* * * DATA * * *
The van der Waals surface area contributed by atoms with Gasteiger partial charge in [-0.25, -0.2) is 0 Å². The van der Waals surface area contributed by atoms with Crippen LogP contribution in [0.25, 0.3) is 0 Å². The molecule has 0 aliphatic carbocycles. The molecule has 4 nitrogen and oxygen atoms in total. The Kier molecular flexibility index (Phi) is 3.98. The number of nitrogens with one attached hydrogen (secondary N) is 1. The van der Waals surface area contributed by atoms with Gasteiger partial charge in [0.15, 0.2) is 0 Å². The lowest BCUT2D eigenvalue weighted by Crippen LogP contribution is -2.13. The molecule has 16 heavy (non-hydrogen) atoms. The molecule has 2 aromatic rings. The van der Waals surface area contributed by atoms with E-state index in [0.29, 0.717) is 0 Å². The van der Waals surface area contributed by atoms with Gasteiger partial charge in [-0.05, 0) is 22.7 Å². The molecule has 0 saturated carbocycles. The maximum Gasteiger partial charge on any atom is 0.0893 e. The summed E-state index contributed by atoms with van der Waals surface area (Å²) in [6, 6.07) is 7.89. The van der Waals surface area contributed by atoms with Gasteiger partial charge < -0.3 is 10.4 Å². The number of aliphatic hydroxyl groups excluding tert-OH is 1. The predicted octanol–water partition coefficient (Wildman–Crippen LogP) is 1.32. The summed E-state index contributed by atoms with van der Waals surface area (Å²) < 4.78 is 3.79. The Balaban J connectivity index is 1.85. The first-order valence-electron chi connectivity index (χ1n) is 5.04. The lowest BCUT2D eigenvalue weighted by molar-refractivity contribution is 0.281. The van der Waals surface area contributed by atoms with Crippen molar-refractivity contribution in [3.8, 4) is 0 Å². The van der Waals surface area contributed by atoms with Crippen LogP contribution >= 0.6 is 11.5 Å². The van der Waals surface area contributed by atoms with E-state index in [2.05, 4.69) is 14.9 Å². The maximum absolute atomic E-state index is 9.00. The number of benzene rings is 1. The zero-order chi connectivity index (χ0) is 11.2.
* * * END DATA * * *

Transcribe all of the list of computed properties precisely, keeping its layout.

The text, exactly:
The van der Waals surface area contributed by atoms with Gasteiger partial charge in [-0.25, -0.2) is 0 Å². The van der Waals surface area contributed by atoms with Crippen LogP contribution in [0.25, 0.3) is 0 Å². The molecule has 0 aliphatic carbocycles. The molecule has 4 nitrogen and oxygen atoms in total. The Kier molecular flexibility index (Phi) is 3.98. The number of nitrogens with one attached hydrogen (secondary N) is 1. The van der Waals surface area contributed by atoms with Gasteiger partial charge in [0.15, 0.2) is 0 Å². The lowest BCUT2D eigenvalue weighted by Crippen LogP contribution is -2.13. The molecule has 16 heavy (non-hydrogen) atoms. The molecule has 2 aromatic rings. The van der Waals surface area contributed by atoms with E-state index in [0.29, 0.717) is 0 Å². The van der Waals surface area contributed by atoms with Gasteiger partial charge in [-0.05, 0) is 22.7 Å². The molecule has 0 saturated carbocycles. The maximum Gasteiger partial charge on any atom is 0.0893 e. The summed E-state index contributed by atoms with van der Waals surface area (Å²) in [6, 6.07) is 7.89. The van der Waals surface area contributed by atoms with Gasteiger partial charge < -0.3 is 10.4 Å². The number of aliphatic hydroxyl groups excluding tert-OH is 1. The predicted octanol–water partition coefficient (Wildman–Crippen LogP) is 1.32. The summed E-state index contributed by atoms with van der Waals surface area (Å²) < 4.78 is 3.79. The Balaban J connectivity index is 1.85. The first-order valence-electron chi connectivity index (χ1n) is 5.04. The lowest BCUT2D eigenvalue weighted by molar-refractivity contribution is 0.281. The van der Waals surface area contributed by atoms with Crippen molar-refractivity contribution in [3.8, 4) is 0 Å². The van der Waals surface area contributed by atoms with Crippen LogP contribution >= 0.6 is 11.5 Å². The van der Waals surface area contributed by atoms with E-state index in [2.05, 4.69) is 14.9 Å². The maximum absolute atomic E-state index is 9.00. The number of benzene rings is 1. The zero-order chi connectivity index (χ0) is 11.2.